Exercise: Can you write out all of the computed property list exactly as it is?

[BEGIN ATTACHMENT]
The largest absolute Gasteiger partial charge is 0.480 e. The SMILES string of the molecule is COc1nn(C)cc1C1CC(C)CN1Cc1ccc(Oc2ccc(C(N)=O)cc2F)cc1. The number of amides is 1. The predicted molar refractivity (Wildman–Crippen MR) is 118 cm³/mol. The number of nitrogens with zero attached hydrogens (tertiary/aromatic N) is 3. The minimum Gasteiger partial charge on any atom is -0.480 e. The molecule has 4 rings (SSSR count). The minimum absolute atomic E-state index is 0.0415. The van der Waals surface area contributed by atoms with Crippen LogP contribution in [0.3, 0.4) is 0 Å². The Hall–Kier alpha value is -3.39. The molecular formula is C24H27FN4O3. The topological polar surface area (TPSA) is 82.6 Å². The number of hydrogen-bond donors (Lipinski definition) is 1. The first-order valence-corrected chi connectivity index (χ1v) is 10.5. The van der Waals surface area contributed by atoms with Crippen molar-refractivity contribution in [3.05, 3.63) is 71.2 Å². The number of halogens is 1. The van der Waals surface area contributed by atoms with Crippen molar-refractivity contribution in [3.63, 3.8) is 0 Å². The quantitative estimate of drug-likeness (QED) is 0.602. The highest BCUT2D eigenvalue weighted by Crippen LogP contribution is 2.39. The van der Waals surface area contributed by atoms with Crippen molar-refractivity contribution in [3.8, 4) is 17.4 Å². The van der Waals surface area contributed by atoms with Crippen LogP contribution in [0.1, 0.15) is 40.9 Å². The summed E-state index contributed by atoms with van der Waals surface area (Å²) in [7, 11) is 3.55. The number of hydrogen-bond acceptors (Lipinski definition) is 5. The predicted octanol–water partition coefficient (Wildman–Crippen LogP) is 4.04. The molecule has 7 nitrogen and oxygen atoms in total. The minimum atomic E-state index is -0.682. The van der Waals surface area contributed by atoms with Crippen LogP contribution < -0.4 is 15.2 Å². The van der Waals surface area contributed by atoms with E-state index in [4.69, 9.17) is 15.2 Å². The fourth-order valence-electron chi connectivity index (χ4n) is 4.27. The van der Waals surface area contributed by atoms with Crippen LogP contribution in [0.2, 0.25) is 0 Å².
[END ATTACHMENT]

The largest absolute Gasteiger partial charge is 0.480 e. The SMILES string of the molecule is COc1nn(C)cc1C1CC(C)CN1Cc1ccc(Oc2ccc(C(N)=O)cc2F)cc1. The number of amides is 1. The predicted molar refractivity (Wildman–Crippen MR) is 118 cm³/mol. The number of nitrogens with zero attached hydrogens (tertiary/aromatic N) is 3. The minimum Gasteiger partial charge on any atom is -0.480 e. The molecule has 4 rings (SSSR count). The minimum absolute atomic E-state index is 0.0415. The van der Waals surface area contributed by atoms with Crippen LogP contribution in [0.3, 0.4) is 0 Å². The Hall–Kier alpha value is -3.39. The molecular formula is C24H27FN4O3. The topological polar surface area (TPSA) is 82.6 Å². The number of hydrogen-bond donors (Lipinski definition) is 1. The first-order valence-corrected chi connectivity index (χ1v) is 10.5. The van der Waals surface area contributed by atoms with Crippen molar-refractivity contribution in [3.05, 3.63) is 71.2 Å². The number of halogens is 1. The van der Waals surface area contributed by atoms with Crippen molar-refractivity contribution in [3.63, 3.8) is 0 Å². The quantitative estimate of drug-likeness (QED) is 0.602. The highest BCUT2D eigenvalue weighted by Crippen LogP contribution is 2.39. The van der Waals surface area contributed by atoms with Crippen molar-refractivity contribution in [3.8, 4) is 17.4 Å². The van der Waals surface area contributed by atoms with Crippen LogP contribution in [0.1, 0.15) is 40.9 Å². The summed E-state index contributed by atoms with van der Waals surface area (Å²) in [7, 11) is 3.55. The number of hydrogen-bond acceptors (Lipinski definition) is 5. The predicted octanol–water partition coefficient (Wildman–Crippen LogP) is 4.04. The molecule has 7 nitrogen and oxygen atoms in total. The minimum atomic E-state index is -0.682. The van der Waals surface area contributed by atoms with Crippen LogP contribution < -0.4 is 15.2 Å². The van der Waals surface area contributed by atoms with E-state index in [4.69, 9.17) is 15.2 Å². The fourth-order valence-electron chi connectivity index (χ4n) is 4.27. The van der Waals surface area contributed by atoms with Crippen LogP contribution in [0.2, 0.25) is 0 Å².